The problem I had was with the subfig package. I removed it and then the figure caption font-size returned to its original size (should be 8pt). The following are the list of packages that I've noticed so far that causes this unwanted behaviour with the figure caption fonts by default (unless you are able to change them with suitable options): subfig ...

1

ygoth is a type1 (pfb) font but your miktex seems not to find it. Normally this means that the map file has not been activated correctly. Try if it works if you run on the command line updmap You can also load the map-file manually in your document: \documentclass[11pt]{article} \pdfmapfile{=gothict1.map} \begin{document} \font\test=ygoth \test abc \...

2

The files should not go under .../texlive/2016/texmf-dist/, but under .../texlive/texmf-local. The main tree is only for things in the official distribution: changing it might leave an unstable TeX system. Installing the files in the “distribution” tree has the consequence that everything has to be redone at every release of TeX Live. This said, the ...

2


0

I can't read the script so I find it hard to compare but \documentclass{article} \usepackage{fontspec} \setmainfont[Script=Devanagari]{FreeSerif.ttf} \begin{document} \begin{verse} धर्मक्षेत्रे कुरुक्षेत्रे समवेता युयुत्सवः ।\\ मामकाः पाण्डवाश्चैव किमकुर्वत सञ्जय ॥\\ \end{verse} \end{document} Produces noticeably different results in texlive 2016 with ...

1

I hate the listing of fonts loaded because this is not important information when things are OK. Of course, if there is an problem with fonts then this listing may be useful. I have the terminal with limited height and important information (about overfull boxes, about OPmac warning, about undeclared references etc.) are scrolled due to this non-useful ...

7

Looks like a normal sans serif L, so \mathsf{L} \documentclass{article} \begin{document} $\mathsf{L}(\mathbf{z},\mathbf{x})$ \end{document}

4

You're comparing the wrong things: the right comparison is with > tex '\relax A\bye' && dvips texput This is TeX, Version 3.14159265 (TeX Live 2016) (preloaded format=tex) [1] Output written on texput.dvi (1 page, 208 bytes). Transcript written on texput.log. This is dvips(k) 5.996 Copyright 2016 Radical Eye Software (www.radicaleye.com) ' TeX ...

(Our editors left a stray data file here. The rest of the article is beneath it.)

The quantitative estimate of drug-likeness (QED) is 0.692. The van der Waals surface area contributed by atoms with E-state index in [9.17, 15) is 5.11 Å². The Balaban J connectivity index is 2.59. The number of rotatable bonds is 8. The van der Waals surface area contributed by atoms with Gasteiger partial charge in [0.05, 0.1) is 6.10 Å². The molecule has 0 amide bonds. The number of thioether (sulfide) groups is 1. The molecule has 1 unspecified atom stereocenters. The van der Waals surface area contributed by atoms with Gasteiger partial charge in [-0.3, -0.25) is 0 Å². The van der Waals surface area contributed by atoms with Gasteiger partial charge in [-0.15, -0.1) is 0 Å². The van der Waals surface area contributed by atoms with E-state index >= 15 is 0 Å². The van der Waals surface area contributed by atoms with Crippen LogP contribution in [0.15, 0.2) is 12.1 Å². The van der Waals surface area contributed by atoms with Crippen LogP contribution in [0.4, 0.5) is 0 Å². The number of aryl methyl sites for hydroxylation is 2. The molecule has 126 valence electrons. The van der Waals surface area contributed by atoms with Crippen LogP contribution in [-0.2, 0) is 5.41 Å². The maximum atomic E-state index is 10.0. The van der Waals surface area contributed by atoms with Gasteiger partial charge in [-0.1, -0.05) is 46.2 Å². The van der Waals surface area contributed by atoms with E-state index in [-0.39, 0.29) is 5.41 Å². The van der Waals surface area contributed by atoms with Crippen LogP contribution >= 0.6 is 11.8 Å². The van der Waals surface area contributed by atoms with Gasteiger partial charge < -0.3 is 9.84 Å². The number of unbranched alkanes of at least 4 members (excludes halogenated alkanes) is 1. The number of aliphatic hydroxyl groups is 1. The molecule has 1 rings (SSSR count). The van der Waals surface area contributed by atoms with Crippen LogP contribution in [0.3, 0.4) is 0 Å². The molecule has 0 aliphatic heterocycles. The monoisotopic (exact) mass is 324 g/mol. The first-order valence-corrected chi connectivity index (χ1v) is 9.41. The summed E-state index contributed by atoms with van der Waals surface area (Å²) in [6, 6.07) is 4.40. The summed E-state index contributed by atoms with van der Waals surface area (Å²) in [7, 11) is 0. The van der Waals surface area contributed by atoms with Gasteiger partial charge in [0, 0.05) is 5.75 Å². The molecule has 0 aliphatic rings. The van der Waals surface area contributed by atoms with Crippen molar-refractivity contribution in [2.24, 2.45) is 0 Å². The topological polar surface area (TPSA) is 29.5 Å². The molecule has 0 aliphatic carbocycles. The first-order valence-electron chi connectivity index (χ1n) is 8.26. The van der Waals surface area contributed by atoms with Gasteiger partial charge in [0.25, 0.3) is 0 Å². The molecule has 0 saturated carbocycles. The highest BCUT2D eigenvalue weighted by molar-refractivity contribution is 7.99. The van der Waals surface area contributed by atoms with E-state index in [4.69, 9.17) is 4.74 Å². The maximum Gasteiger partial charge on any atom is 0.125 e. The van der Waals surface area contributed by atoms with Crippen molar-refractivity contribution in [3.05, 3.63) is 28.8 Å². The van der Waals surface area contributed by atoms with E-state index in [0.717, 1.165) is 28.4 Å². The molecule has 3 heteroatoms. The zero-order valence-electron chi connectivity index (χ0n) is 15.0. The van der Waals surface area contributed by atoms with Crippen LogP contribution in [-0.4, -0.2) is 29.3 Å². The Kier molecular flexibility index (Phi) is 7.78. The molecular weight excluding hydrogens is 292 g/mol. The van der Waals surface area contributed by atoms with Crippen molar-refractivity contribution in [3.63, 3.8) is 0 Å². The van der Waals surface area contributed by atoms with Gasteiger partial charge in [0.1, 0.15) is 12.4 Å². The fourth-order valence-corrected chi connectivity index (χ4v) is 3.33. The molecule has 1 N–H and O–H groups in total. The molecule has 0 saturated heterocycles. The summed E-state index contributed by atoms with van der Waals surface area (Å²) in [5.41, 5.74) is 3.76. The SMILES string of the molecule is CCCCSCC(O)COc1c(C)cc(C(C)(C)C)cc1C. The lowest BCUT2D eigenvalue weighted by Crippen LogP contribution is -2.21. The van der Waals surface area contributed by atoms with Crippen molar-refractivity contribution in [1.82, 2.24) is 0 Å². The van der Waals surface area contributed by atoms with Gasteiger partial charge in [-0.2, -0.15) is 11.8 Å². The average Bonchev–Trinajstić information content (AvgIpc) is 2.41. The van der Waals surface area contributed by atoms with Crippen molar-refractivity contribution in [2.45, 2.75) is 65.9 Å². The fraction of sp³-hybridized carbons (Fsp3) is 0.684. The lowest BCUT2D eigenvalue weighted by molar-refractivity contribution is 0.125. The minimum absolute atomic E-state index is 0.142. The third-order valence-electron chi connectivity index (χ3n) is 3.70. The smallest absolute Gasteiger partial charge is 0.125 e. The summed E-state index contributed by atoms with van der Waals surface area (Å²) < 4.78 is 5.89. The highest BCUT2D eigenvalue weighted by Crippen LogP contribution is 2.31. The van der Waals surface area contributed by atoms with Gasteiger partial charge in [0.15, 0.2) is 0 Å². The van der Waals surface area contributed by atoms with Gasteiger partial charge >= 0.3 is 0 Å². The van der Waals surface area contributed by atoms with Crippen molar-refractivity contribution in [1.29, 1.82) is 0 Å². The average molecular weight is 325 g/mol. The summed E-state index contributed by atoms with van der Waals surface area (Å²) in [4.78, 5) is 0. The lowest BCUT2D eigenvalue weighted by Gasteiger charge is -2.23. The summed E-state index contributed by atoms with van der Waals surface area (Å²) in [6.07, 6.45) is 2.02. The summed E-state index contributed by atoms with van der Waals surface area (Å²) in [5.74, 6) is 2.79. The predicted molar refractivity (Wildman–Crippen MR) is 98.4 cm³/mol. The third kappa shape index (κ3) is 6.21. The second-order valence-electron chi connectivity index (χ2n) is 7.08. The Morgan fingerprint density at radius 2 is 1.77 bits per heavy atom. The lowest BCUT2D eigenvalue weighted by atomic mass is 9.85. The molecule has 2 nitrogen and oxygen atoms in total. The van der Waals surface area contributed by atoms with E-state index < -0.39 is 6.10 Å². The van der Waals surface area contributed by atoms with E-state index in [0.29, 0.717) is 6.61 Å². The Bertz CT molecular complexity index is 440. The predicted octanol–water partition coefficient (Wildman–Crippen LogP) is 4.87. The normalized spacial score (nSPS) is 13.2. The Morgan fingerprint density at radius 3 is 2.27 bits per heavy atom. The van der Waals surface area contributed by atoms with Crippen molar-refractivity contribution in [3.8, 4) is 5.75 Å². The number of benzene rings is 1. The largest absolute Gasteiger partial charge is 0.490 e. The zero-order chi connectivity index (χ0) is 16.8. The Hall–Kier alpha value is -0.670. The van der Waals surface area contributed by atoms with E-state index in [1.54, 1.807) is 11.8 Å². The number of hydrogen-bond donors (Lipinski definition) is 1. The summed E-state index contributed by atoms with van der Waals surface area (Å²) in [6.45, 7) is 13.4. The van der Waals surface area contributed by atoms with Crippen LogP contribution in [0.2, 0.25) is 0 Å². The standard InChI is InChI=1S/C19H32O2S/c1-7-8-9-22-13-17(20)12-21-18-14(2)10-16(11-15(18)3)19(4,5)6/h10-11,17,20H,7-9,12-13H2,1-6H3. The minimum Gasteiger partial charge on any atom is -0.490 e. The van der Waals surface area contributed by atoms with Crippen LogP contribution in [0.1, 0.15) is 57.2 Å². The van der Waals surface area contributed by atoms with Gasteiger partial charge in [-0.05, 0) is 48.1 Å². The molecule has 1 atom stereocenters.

1


0

the above answer is not working for me my alternative: \textsc{\textsf{Test}} works fine :D Another alternative are super fonts: \usepackage{type1ec}

3

You could make use of the selnolig package. Its main purpose is to let users suppress ligatures selectively, e.g., to suppress ligatures if they cross morpheme boundaries in composite words. (For instance, in the TeXbook, Don Knuth mentions the word "shelfful" as a word in which the ff ligature shouldn't be used.) However, the selnolig package can also be ...

2

Instead of sansmath use the sansmathfonts package. It automatically switches the math font to sans serif throughout the whole document (no need for \sansmath). If you want to use a font other than CM, you might run into trouble with upright uppercase greek letters as other fonts might not have them (or not have them in the correct slot). A possible ...

1

\documentclass{article} \usepackage{sansmath} \usepackage{amsmath} \begin{document} \sansmath $w\mathrm{\Delta} z = \operatorname{cov}(w,z) + \operatorname{E}(w\mathrm{\Delta} z),$ \end{document} Hello. To straighten the symbol in front of it is enough to add the command \mathrm{}.

1

The following document produces a single page document with the text a in texlive 2016 lualatex. \documentclass{article} \usepackage{fontspec} \setmainfont{Arial} \listfiles \begin{document} a \end{document} If you get lmrlmrlmsslmtt (which will be code accidentally typesetting the default latin modern family names lmr, lmss, lmtt) then post the file list ...

3

You can use CB fonts \documentclass{article} \usepackage[scaled=0.95]{helvet} \usepackage{sansmathfonts} \renewcommand{\familydefault}{\sfdefault} \DeclareFontEncoding{LGR}{}{} \DeclareSymbolFont{sfgreek}{LGR}{cmss}{m}{n} \SetSymbolFont{sfgreek}{bold}{LGR}{cmss}{bx}{n} \DeclareMathSymbol{\alpha}{\mathord}{sfgreek}{`a} \DeclareMathSymbol{\beta}{\mathord}{...

1

This answer comes following discussion in the comments to the question, to which I refer the reader. I pointed out that my solution at Upright Greek font fitting to Computer Modern works directly at unslanting a font (it is based on Bruno's answer at Shear transform a "box"). I show there how to apply it to greek letter forms, but noted that it ...

2

\glsnamefont only affects how the entry name appears in the glossary. For the default long-short acronym style, only the short form appears in the name field. The long form is put in the description field. Is there an easy way without having to introduce a custom glossary format? Not for the base glossaries package unless you simply put the entire ...

3